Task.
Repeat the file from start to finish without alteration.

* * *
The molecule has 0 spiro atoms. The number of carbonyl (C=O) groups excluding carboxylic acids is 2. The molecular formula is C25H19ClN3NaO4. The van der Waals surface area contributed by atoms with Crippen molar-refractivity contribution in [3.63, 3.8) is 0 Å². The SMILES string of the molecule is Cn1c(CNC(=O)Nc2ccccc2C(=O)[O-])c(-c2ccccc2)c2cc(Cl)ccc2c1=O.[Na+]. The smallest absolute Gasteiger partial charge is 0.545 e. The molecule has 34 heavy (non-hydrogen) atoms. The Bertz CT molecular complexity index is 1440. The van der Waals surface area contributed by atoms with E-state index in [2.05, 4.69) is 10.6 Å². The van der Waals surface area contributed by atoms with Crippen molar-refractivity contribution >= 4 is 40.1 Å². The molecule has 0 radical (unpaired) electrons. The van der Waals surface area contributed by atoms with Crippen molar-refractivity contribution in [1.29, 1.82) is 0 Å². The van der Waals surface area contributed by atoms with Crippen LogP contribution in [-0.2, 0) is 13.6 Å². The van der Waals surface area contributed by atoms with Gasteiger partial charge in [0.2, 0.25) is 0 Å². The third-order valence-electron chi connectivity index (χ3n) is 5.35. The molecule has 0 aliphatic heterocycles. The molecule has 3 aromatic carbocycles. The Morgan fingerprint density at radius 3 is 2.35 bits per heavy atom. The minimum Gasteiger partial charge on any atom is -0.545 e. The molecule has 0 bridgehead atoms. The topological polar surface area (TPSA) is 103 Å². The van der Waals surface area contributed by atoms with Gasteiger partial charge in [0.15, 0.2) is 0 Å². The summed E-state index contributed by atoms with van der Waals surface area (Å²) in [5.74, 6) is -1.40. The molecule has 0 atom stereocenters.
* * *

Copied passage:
The molecule has 0 spiro atoms. The number of carbonyl (C=O) groups excluding carboxylic acids is 2. The molecular formula is C25H19ClN3NaO4. The van der Waals surface area contributed by atoms with Crippen molar-refractivity contribution in [3.63, 3.8) is 0 Å². The SMILES string of the molecule is Cn1c(CNC(=O)Nc2ccccc2C(=O)[O-])c(-c2ccccc2)c2cc(Cl)ccc2c1=O.[Na+]. The smallest absolute Gasteiger partial charge is 0.545 e. The molecule has 34 heavy (non-hydrogen) atoms. The Bertz CT molecular complexity index is 1440. The van der Waals surface area contributed by atoms with E-state index in [2.05, 4.69) is 10.6 Å². The van der Waals surface area contributed by atoms with Crippen molar-refractivity contribution >= 4 is 40.1 Å². The molecule has 0 radical (unpaired) electrons. The van der Waals surface area contributed by atoms with Crippen molar-refractivity contribution in [1.29, 1.82) is 0 Å². The van der Waals surface area contributed by atoms with Crippen LogP contribution in [-0.2, 0) is 13.6 Å². The van der Waals surface area contributed by atoms with Gasteiger partial charge in [0.2, 0.25) is 0 Å². The third-order valence-electron chi connectivity index (χ3n) is 5.35. The molecule has 0 aliphatic heterocycles. The molecule has 3 aromatic carbocycles. The Morgan fingerprint density at radius 3 is 2.35 bits per heavy atom. The minimum Gasteiger partial charge on any atom is -0.545 e. The molecule has 0 bridgehead atoms. The topological polar surface area (TPSA) is 103 Å². The van der Waals surface area contributed by atoms with Gasteiger partial charge in [0.15, 0.2) is 0 Å². The summed E-state index contributed by atoms with van der Waals surface area (Å²) in [5.74, 6) is -1.40. The molecule has 0 atom stereocenters.